U.S. readies a new phase of worldwide AIDS assistance
By Andrew Quinn, ReutersWASHINGTON -- The United States is ready to shift the focus of its global AIDS programs from emergency medical support to building sustainable health systems, U.S. officials said on Monday as they announced that Washington would host the world AIDS conference in 2012.
December 2, 2009, 9:57 am TWN
Secretary of State Hillary Clinton said the Obama administration was strengthening its commitment to fighting AIDS and would take a first step early next year by ending a longtime ban on HIV-positive foreign visitors.
“We have to make sure that our programs foster conditions that improve people's lives and in turn promote stability, prosperity and security,” Clinton told a meeting to announce the decision to bring the 2012 world AIDS conference to Washington, the first time it will be held on U.S. soil since 1990.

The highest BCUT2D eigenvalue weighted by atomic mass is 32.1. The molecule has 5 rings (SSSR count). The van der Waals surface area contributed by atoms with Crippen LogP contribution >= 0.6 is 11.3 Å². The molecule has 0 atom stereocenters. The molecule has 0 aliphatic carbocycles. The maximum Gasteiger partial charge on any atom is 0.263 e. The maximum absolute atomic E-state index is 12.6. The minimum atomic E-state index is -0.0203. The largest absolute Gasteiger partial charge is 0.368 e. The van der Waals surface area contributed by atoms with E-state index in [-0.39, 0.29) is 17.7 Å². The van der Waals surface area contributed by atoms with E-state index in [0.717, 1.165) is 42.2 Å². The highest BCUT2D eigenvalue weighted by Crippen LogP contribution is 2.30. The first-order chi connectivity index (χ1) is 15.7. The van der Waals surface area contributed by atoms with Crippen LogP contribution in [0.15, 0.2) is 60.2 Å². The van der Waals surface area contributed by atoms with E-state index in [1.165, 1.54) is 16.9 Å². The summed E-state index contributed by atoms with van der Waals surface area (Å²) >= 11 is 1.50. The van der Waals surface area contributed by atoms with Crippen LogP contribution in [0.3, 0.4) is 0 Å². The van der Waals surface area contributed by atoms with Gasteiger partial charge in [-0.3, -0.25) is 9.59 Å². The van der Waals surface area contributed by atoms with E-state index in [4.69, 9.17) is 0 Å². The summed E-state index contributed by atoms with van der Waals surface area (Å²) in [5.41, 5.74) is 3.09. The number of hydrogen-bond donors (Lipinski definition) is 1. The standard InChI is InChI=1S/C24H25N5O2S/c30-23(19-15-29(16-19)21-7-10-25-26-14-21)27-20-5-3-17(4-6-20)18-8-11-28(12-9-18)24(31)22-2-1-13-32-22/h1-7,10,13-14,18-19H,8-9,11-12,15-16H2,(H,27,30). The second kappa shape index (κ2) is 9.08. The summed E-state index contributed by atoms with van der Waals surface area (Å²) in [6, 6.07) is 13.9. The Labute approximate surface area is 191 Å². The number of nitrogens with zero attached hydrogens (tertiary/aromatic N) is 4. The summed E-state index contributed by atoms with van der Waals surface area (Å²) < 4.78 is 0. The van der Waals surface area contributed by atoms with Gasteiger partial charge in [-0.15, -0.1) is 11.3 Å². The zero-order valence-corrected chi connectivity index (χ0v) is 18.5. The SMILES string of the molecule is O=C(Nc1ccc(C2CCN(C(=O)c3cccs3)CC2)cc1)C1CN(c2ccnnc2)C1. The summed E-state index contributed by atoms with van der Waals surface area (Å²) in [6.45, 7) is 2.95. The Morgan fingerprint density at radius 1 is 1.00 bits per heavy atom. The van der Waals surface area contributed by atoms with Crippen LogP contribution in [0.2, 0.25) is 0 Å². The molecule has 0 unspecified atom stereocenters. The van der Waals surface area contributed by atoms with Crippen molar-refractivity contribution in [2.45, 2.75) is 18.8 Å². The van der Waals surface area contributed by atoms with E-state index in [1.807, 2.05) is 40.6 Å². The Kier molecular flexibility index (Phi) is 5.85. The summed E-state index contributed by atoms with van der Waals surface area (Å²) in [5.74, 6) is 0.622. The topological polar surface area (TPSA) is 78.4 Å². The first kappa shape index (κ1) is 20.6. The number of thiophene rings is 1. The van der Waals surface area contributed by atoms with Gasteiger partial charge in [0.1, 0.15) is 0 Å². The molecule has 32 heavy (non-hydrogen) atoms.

“The return of the conference to the United States is the result of years of dedicated advocacy to end a misguided policy based on fear, rather than science,” International AIDS Society President-elect Elly Katabira said in a statement.
Clinton and other officials said the broader change would center on PEPFAR, the US$18.8 billion program begun by former President George W. Bush, which has become the largest international health initiative dedicated to a single disease.
Eric Goosby, President Barack Obama's global AIDS coordinator, said he would announce later this week a five-year strategy for PEPFAR that would see the emphasis shift from emergency interventions such as providing drugs to longer-term efforts to improve basic healthcare services.